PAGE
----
There Will Be Blood (Paramount Vantage, R)

film_twwb_sm.jpgIt got to the point that I would think a reviewer was wrong or stupid if they had any reservations at all and didn’t give There Will Be Blood the near-universal, unqualified adoration it has been receiving thus far.







I don’t think that Paul Thomas Anderson has ever made a false step. Although he is extremely pretentious and borrows most of his ideas from other, more established auteurs, the combination of which turns a lot of people off, I’ve always been a sucker for his films. I love the frogs in Magnolia, I love Adam Sandler in Punch-Drunk Love, the firecracker scene in Boogie Nights is one of my ten or so favorite scenes in a film ever… I could go on. So, of course, I had ridiculously high hopes for There Will Be Blood going in. I had faith in Anderson, despite the departure from the type of film he usually makes as well as his departure from most of the filmmakers he usually works with (this is the first P.T. Anderson that doesn’t have Philip Seymour Hoffman in it at all, for example). I’m not a big fan of Daniel Day-Lewis (I think he’s as great an actor as everyone else does, but I don’t necessarily get excited about seeing him in a movie), I don’t care much for oil, or epics, or whatever. In short, if anyone but Anderson had made There Will Be Blood, I probably wouldn’t have been remotely interested in seeing it, but as it was, I was ravenous for it.

Lucky for me, I saw TWBB about two months prior to writing this review, and I’m glad that I’ve had that time to think about it before forcing this review out. Immediately after having seen it, I knew I liked it but I wasn’t really sure how much; about all I could muster about it was that it was my least favorite of Anderson’s films thus far. And that statement still stands, but I do like the film a lot more than I initially realized. Most of my problems with it are minor, really: it feels a little too much like Anderson is making a calculated Oscar bid; Day-Lewis is great but in the same way he always is; the film’s a little overlong and drags in some stretches. Still, though, there are some amazing, beautiful, horrible scenes here, scenes of quality unmatched in any other film in 2007 (except for maybe No Country for Old Men).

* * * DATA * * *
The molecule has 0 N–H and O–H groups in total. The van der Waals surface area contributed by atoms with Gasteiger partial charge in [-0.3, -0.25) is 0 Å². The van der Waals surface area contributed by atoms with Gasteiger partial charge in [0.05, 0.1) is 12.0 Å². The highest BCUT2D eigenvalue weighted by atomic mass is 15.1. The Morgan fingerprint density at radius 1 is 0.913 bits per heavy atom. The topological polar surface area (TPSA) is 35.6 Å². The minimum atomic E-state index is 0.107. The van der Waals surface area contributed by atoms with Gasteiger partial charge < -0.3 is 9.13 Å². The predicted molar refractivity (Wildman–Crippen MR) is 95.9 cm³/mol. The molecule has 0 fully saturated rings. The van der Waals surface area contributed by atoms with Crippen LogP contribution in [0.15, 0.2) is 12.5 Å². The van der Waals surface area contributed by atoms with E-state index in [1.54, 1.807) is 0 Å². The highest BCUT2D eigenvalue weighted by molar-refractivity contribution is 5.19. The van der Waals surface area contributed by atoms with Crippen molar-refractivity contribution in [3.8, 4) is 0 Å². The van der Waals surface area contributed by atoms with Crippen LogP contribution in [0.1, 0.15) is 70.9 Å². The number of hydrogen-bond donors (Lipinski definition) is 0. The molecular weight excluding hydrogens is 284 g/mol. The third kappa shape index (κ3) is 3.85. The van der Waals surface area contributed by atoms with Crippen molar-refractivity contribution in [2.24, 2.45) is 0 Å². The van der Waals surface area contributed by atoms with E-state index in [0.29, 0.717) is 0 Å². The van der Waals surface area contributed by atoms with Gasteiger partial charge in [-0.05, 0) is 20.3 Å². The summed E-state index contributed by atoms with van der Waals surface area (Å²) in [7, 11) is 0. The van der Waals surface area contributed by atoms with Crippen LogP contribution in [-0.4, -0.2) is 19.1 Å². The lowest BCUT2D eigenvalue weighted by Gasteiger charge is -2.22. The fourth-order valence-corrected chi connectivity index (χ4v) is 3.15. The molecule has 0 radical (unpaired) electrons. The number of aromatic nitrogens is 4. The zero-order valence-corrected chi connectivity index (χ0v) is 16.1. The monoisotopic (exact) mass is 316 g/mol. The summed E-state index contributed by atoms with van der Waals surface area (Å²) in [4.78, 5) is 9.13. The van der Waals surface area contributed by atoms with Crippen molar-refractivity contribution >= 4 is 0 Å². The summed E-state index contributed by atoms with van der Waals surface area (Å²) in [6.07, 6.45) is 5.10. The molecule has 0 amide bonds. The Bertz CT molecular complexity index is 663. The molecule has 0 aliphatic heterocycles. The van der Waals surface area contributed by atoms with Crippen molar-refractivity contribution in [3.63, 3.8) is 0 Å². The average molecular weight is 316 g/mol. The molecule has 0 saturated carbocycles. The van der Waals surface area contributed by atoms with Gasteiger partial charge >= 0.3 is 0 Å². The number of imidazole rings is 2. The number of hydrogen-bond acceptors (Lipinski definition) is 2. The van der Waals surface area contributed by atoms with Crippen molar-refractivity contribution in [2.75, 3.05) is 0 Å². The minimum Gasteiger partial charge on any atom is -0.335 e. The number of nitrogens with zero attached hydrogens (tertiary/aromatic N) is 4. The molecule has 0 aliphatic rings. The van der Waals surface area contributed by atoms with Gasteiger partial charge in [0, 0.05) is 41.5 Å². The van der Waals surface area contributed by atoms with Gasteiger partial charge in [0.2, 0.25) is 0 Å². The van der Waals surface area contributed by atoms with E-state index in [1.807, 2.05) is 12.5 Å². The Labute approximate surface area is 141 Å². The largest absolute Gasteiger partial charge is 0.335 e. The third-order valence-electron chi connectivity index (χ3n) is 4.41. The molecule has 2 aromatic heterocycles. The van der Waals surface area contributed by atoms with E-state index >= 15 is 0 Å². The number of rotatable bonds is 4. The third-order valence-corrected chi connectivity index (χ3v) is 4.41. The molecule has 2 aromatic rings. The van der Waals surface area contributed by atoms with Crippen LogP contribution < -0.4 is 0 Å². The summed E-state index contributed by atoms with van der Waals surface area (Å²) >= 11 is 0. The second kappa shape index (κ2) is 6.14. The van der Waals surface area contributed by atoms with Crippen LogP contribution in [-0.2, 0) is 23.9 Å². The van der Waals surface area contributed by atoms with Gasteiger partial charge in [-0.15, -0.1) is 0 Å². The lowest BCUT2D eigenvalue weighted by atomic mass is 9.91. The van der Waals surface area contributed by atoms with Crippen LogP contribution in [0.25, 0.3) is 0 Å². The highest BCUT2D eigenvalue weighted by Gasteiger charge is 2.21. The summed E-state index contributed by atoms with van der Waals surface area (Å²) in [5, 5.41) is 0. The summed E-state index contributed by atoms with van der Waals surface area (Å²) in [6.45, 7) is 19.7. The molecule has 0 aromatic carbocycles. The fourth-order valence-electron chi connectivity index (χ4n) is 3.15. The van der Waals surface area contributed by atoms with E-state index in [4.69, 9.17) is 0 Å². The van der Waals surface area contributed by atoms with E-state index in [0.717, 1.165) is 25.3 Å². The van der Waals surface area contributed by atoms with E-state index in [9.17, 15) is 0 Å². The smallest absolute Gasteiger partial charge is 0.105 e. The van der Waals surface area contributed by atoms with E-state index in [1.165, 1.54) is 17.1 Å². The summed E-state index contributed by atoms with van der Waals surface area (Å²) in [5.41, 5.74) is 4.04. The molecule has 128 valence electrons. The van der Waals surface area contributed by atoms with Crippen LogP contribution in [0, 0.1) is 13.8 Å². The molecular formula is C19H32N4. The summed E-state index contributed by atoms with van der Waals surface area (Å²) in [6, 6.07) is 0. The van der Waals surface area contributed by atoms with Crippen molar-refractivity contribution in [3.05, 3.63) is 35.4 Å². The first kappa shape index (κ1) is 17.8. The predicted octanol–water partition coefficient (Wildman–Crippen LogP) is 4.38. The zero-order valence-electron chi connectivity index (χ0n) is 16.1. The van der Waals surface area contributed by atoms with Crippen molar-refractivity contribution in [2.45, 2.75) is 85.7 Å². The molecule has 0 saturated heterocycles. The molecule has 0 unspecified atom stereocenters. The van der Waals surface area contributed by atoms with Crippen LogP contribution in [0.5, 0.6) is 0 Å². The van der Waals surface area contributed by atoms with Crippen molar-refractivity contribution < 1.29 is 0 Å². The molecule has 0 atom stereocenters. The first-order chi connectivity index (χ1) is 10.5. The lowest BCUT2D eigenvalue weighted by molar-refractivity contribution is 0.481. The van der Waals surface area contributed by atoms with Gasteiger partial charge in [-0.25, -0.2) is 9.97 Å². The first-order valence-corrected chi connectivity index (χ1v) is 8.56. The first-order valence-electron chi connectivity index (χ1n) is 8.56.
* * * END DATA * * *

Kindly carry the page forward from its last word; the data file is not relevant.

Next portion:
You’re probably waiting for me to shut up about my expectations and just tell you what the damn thing’s about, aren’t you? (Did you even read this far?) Anyway, it’s funny that I’ve put the synopsis off for so long, because it’s a lot easier to summarize this film than any other Anderson film since his first, 1996’s Hard Eight. There Will Be Blood is about a self-made oil baron, Daniel Plainview (Day-Lewis), who grows greedier and more misanthropic as he gets richer, and, more specifically, the film focuses on his antagonistic relationship with a young local preacher, Eli Sunday (Little Miss Sunshine‘s Paul Dano), whose brother Paul (also Dano) is who alerted Plainview to the location of the oil that made him his fortune.

It seems odd to cast the young, mostly untested Dano against someone as intimidating as Day-Lewis, and not just cast him against him, mind you, but give them some really fiery scenes where Dano has to stand his ground against him, in long, unbroken takes, especially if the reports are true that Anderson fired the original actor cast to play Eli and Dano only found out that he got the role about a week before he had to start shooting scenes. This is Klitz from The Girl Next Door, remember? But it turns out that Dano is the thing about There Will Be Blood that has stuck with me the most—he’s nothing short of a revelation here. I said in my top ten films of 2007 list that his was the third-best supporting actor performance of 2007, behind The Assassination of Jesse James by the Coward Robert Ford‘s Casey Affleck and No Country for Old Men‘s Javier Bardem, and I’m constantly reevaluating my stance there. And, if you haven’t seen those two films, let me assure you that that is some extremely heavy competition to be faced with. As it turns out, Dano and Day-Lewis have acted with one another before (in Day-Lewis’ wife Rebecca Miller’s The Ballad of Jack and Rose), so maybe they’re old friends, and Dano isn’t intimidated at all. It certainly doesn’t seem like he is.

There are heaps of other things to say about this film, almost all of them positive (I haven’t even mentioned Jonny Greenwood’s weird, modern, dissonant score yet!). Between seeing the film and writing this review, I read a lot of other reviews of the film, and it got to the point that I would think a reviewer was wrong or stupid if they had any reservations at all (as I admittedly do) and didn’t give the film the near-universal, unqualified adoration it has been receiving thus far. Regardless of whether you fall in the crowd of the former or the latter, one thing that seems indisputable at this point is that There Will Be Blood, alongside No Country for Old Men, will go down in film history as some of the best films of our generation. | Pete Timmermann

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